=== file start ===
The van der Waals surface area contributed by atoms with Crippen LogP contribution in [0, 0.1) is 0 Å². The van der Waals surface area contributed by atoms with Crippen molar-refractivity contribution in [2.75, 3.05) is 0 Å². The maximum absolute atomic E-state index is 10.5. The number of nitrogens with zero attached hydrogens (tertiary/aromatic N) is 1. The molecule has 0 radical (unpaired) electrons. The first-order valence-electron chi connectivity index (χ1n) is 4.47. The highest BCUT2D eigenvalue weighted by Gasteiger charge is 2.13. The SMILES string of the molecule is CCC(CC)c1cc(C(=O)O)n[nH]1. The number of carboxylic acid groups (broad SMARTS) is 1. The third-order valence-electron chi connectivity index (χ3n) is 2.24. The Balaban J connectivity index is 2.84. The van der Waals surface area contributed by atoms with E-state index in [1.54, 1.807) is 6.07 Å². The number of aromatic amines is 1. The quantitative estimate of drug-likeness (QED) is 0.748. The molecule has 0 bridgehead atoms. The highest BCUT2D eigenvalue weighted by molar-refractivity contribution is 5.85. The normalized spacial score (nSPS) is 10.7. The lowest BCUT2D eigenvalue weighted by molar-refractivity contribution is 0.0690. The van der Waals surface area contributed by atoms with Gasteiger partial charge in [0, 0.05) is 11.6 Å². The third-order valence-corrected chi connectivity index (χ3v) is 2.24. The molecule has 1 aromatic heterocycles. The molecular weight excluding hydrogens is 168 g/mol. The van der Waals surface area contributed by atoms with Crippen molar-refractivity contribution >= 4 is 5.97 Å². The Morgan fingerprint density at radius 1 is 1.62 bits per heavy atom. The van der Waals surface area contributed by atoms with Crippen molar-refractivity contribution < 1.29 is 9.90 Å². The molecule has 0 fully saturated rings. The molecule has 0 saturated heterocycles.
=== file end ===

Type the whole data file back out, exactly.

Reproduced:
The van der Waals surface area contributed by atoms with Crippen LogP contribution in [0, 0.1) is 0 Å². The van der Waals surface area contributed by atoms with Crippen molar-refractivity contribution in [2.75, 3.05) is 0 Å². The maximum absolute atomic E-state index is 10.5. The number of nitrogens with zero attached hydrogens (tertiary/aromatic N) is 1. The molecule has 0 radical (unpaired) electrons. The first-order valence-electron chi connectivity index (χ1n) is 4.47. The highest BCUT2D eigenvalue weighted by Gasteiger charge is 2.13. The SMILES string of the molecule is CCC(CC)c1cc(C(=O)O)n[nH]1. The number of carboxylic acid groups (broad SMARTS) is 1. The third-order valence-electron chi connectivity index (χ3n) is 2.24. The Balaban J connectivity index is 2.84. The van der Waals surface area contributed by atoms with E-state index in [1.54, 1.807) is 6.07 Å². The number of aromatic amines is 1. The quantitative estimate of drug-likeness (QED) is 0.748. The molecule has 0 bridgehead atoms. The highest BCUT2D eigenvalue weighted by molar-refractivity contribution is 5.85. The normalized spacial score (nSPS) is 10.7. The lowest BCUT2D eigenvalue weighted by molar-refractivity contribution is 0.0690. The van der Waals surface area contributed by atoms with Gasteiger partial charge in [0, 0.05) is 11.6 Å². The third-order valence-corrected chi connectivity index (χ3v) is 2.24. The molecule has 1 aromatic heterocycles. The molecular weight excluding hydrogens is 168 g/mol. The van der Waals surface area contributed by atoms with Crippen molar-refractivity contribution >= 4 is 5.97 Å². The Morgan fingerprint density at radius 1 is 1.62 bits per heavy atom. The van der Waals surface area contributed by atoms with Crippen molar-refractivity contribution < 1.29 is 9.90 Å². The molecule has 0 fully saturated rings. The molecule has 0 saturated heterocycles.